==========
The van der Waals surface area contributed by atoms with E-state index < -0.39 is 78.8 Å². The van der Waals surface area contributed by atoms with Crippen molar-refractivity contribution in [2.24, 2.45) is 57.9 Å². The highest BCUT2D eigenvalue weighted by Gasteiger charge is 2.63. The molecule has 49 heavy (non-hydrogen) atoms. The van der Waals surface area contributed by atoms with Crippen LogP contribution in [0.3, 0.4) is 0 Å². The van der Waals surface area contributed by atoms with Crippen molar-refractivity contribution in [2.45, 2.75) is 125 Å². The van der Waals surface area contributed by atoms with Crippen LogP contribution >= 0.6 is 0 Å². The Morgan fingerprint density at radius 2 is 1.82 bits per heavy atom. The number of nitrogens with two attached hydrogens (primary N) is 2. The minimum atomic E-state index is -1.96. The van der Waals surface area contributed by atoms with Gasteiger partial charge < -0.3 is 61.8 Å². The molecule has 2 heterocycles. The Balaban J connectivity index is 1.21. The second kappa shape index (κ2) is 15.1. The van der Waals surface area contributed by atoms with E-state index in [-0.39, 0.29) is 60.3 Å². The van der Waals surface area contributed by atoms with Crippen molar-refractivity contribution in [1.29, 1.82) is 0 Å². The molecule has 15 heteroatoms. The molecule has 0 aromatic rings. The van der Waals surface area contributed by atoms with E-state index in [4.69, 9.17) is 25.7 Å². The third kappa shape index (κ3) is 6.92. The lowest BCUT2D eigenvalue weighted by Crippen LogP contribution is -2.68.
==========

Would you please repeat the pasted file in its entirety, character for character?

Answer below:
The van der Waals surface area contributed by atoms with E-state index < -0.39 is 78.8 Å². The van der Waals surface area contributed by atoms with Crippen molar-refractivity contribution in [2.24, 2.45) is 57.9 Å². The highest BCUT2D eigenvalue weighted by Gasteiger charge is 2.63. The molecule has 49 heavy (non-hydrogen) atoms. The van der Waals surface area contributed by atoms with Crippen LogP contribution in [0.3, 0.4) is 0 Å². The van der Waals surface area contributed by atoms with Crippen molar-refractivity contribution in [2.45, 2.75) is 125 Å². The van der Waals surface area contributed by atoms with Crippen LogP contribution >= 0.6 is 0 Å². The Morgan fingerprint density at radius 2 is 1.82 bits per heavy atom. The number of nitrogens with two attached hydrogens (primary N) is 2. The minimum atomic E-state index is -1.96. The van der Waals surface area contributed by atoms with Gasteiger partial charge < -0.3 is 61.8 Å². The molecule has 2 heterocycles. The Balaban J connectivity index is 1.21. The second kappa shape index (κ2) is 15.1. The van der Waals surface area contributed by atoms with E-state index in [-0.39, 0.29) is 60.3 Å². The van der Waals surface area contributed by atoms with Crippen molar-refractivity contribution in [1.29, 1.82) is 0 Å². The molecule has 15 heteroatoms. The molecule has 0 aromatic rings. The van der Waals surface area contributed by atoms with E-state index in [4.69, 9.17) is 25.7 Å². The third kappa shape index (κ3) is 6.92. The lowest BCUT2D eigenvalue weighted by Crippen LogP contribution is -2.68.